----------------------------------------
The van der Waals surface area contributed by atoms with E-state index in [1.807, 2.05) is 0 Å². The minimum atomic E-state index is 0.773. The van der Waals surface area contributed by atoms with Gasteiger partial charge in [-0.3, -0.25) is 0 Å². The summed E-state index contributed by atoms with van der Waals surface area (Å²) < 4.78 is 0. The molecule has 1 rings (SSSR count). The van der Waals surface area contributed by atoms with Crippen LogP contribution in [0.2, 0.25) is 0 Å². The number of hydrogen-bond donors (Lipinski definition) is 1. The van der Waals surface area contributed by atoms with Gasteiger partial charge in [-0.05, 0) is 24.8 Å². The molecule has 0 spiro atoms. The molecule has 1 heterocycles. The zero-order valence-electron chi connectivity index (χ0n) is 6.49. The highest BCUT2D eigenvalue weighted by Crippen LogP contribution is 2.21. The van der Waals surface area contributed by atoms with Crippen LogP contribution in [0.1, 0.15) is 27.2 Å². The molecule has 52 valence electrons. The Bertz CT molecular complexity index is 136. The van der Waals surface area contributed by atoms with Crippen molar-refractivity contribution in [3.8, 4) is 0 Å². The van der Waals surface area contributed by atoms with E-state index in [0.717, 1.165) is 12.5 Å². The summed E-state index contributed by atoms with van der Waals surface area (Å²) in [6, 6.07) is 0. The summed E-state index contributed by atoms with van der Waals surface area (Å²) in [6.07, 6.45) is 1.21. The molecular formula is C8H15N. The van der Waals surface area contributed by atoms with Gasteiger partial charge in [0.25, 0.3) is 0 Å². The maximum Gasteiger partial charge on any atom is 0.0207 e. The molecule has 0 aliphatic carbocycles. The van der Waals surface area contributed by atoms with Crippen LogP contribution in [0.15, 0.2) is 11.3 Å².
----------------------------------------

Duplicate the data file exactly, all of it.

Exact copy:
The van der Waals surface area contributed by atoms with E-state index in [1.807, 2.05) is 0 Å². The minimum atomic E-state index is 0.773. The van der Waals surface area contributed by atoms with Gasteiger partial charge in [-0.3, -0.25) is 0 Å². The summed E-state index contributed by atoms with van der Waals surface area (Å²) < 4.78 is 0. The molecule has 1 rings (SSSR count). The van der Waals surface area contributed by atoms with Crippen LogP contribution in [0.2, 0.25) is 0 Å². The number of hydrogen-bond donors (Lipinski definition) is 1. The van der Waals surface area contributed by atoms with Gasteiger partial charge in [-0.05, 0) is 24.8 Å². The molecule has 0 spiro atoms. The molecule has 1 heterocycles. The zero-order valence-electron chi connectivity index (χ0n) is 6.49. The highest BCUT2D eigenvalue weighted by Crippen LogP contribution is 2.21. The van der Waals surface area contributed by atoms with Crippen LogP contribution in [0.1, 0.15) is 27.2 Å². The molecule has 52 valence electrons. The Bertz CT molecular complexity index is 136. The van der Waals surface area contributed by atoms with Crippen molar-refractivity contribution in [3.8, 4) is 0 Å². The van der Waals surface area contributed by atoms with E-state index in [0.717, 1.165) is 12.5 Å². The summed E-state index contributed by atoms with van der Waals surface area (Å²) in [6, 6.07) is 0. The summed E-state index contributed by atoms with van der Waals surface area (Å²) in [6.07, 6.45) is 1.21. The molecular formula is C8H15N. The van der Waals surface area contributed by atoms with Gasteiger partial charge in [0.25, 0.3) is 0 Å². The maximum Gasteiger partial charge on any atom is 0.0207 e. The molecule has 0 aliphatic carbocycles. The van der Waals surface area contributed by atoms with Crippen LogP contribution in [0.15, 0.2) is 11.3 Å².